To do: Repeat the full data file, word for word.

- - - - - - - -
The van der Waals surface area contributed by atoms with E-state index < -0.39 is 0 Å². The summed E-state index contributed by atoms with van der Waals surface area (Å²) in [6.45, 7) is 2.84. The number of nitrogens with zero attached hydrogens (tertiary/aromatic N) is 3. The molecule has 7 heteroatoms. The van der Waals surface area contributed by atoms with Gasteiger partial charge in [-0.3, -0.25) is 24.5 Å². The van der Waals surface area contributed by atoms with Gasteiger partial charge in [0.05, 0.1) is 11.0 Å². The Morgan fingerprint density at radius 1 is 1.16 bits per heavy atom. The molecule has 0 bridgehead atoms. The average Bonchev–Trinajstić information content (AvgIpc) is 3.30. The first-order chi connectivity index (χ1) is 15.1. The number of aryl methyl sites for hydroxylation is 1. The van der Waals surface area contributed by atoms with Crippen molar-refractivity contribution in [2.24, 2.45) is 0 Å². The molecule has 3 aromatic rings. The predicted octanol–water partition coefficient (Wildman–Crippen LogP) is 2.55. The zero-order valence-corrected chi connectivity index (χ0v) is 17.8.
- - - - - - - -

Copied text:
The van der Waals surface area contributed by atoms with E-state index < -0.39 is 0 Å². The summed E-state index contributed by atoms with van der Waals surface area (Å²) in [6.45, 7) is 2.84. The number of nitrogens with zero attached hydrogens (tertiary/aromatic N) is 3. The molecule has 7 heteroatoms. The van der Waals surface area contributed by atoms with Gasteiger partial charge in [-0.3, -0.25) is 24.5 Å². The van der Waals surface area contributed by atoms with Gasteiger partial charge in [0.05, 0.1) is 11.0 Å². The Morgan fingerprint density at radius 1 is 1.16 bits per heavy atom. The molecule has 0 bridgehead atoms. The average Bonchev–Trinajstić information content (AvgIpc) is 3.30. The first-order chi connectivity index (χ1) is 15.1. The number of aryl methyl sites for hydroxylation is 1. The van der Waals surface area contributed by atoms with Crippen molar-refractivity contribution in [2.24, 2.45) is 0 Å². The molecule has 3 aromatic rings. The predicted octanol–water partition coefficient (Wildman–Crippen LogP) is 2.55. The zero-order valence-corrected chi connectivity index (χ0v) is 17.8.